On BC Grimm's "They're Still Here," loss is beautifully unresolved
Multi-instrumentalist Brian Grimm's recently released piece is a varied meditation on grief.
Brian Grimm's piece They're Still Here, composed as the Madison musician dealt with the deaths of several family members and close friends over the past few years, treats the grieving process as the endless, flowing thing that it is. The half-hour composition, which Grimm recently released as as single track under his BC Grimm solo moniker, is choppy, disorienting, sometimes insidious, and sometimes unnervingly beautiful. In other words, it's very true to loss itself, a profoundly universal experience that no two people ever seem to process in quite the same way. There's no normal, no one defined path for channeling it all, there's no disentangling it from the mundanities of daily life, and notions of "closure" or "resolution" quickly evaporate.
They're Still Here combines many of the different elements of music Grimm has explored over the years—including his work with stringed instruments from the cello to viola da gamba to Chinese stringed instruments like the gaohu fiddle and guqin zither (as heard in bands including Lovely Socialite and Brennan Connors & Stray Passage), laptop-driven hip-hop production under the name Brain Grimmer, scores for theater productions in Madison and beyond, and highly specific electro-acoustic experiments like 2014's The Ideating Knell and 2017's Orbis Obscura—in 12 distinct but interconnected "scenes" that honor the memories of people he has lost and reflect on his own struggles to come to terms with his grief. It begins with the sounds of opening doors, footsteps, and jangling keys. Later in the piece, we hear blenders and kitchen knives, and the voices of kids at recess in the schoolyard across the street from Grimm's house.
Grimm has often found himself getting those dreaded phone calls about a friend or loved one's death while getting ready for a busy day of teaching and performing, and composing the piece was one way for him to give himself space to simply reflect on the losses.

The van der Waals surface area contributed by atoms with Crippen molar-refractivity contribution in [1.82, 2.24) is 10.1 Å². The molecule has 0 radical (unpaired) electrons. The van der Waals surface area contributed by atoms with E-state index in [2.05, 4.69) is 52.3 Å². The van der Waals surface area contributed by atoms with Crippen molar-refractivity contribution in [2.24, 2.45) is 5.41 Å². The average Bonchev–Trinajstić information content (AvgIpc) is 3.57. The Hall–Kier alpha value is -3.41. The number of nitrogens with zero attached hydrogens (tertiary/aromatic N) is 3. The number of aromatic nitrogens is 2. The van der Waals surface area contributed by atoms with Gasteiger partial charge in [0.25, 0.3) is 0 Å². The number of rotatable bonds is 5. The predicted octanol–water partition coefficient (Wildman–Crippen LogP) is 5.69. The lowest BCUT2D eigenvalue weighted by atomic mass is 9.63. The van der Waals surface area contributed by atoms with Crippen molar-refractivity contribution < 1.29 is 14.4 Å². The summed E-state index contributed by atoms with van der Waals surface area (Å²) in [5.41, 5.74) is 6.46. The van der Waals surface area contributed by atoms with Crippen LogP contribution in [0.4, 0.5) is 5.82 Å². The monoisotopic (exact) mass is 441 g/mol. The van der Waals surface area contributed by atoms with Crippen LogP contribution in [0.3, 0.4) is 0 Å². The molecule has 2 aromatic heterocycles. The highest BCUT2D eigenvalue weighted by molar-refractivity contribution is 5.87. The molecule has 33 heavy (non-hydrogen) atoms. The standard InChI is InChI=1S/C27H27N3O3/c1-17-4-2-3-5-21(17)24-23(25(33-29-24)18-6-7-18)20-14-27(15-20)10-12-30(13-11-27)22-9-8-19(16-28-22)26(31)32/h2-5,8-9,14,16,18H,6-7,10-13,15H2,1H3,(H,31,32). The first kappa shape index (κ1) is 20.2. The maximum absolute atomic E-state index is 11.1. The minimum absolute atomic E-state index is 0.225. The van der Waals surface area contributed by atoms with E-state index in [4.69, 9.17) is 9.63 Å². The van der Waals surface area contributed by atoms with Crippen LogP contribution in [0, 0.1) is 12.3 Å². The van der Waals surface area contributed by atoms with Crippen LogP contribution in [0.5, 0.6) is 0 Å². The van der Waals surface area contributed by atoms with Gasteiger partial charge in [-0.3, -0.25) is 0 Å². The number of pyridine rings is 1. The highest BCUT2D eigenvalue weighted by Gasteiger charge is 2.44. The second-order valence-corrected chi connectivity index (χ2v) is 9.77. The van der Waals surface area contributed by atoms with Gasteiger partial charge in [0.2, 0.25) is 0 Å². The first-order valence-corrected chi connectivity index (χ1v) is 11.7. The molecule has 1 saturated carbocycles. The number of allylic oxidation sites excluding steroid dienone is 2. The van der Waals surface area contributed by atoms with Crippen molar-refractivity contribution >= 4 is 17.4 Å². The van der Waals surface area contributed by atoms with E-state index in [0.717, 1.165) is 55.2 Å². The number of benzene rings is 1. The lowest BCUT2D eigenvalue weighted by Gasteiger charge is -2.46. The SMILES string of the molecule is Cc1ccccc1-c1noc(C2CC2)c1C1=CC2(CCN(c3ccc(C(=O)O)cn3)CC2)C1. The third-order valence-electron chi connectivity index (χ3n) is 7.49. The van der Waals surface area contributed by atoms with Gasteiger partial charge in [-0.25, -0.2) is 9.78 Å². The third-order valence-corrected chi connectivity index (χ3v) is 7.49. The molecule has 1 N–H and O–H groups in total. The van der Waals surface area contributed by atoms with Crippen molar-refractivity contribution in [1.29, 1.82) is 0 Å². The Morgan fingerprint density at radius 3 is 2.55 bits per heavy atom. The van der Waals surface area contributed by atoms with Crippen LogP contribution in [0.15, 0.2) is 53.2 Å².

"I get the news, and then I'm literally on my way out the door, and I gotta go work three jobs today, and I'm not gonna have a chance to process this until after I get home, really," Grimm says. "Sometimes it felt like I was also dealing with that—'Oh, I didn't think I would feel this way, or I expected to feel one way and it feels another way.' Sometimes it feels like the harder you grab at it, the more it escapes you. You have to really take some time with it and sit with it for maybe longer than you would want to. You hope for a quick understanding, but it takes a little longer than that to figure it out."
Grimm debuted the piece as a live performance in August 2018 at Robinia Courtyard as part of the Madison New Music Festival, playing the "lead" instrument of each section and cueing up recorded elements with a laptop and controller. The audience included family members of each person whose death inspired the piece, which Grimm says "made it almost like another memorial service," and Grimm gave a short talk before the performance so other folks in attendance would have context for it. Even people with no personal connection to Grimm or those he's lost ended up viscerally relating to the piece.
"I did have at least one person come up to me after the performance who had also recently lost a mother or something like that, and were crying," Grimm says. "We got to talk about having the same experiences, and I felt that because it felt like I didn't have the permission to grieve in public spaces or while teaching kids or interacting with coworkers—it's like, 'Hey, how you doing?' Do I tell them how I'm really doing? There's all of that stuff to navigate—that I hadn't given myself permission to really just let it happen.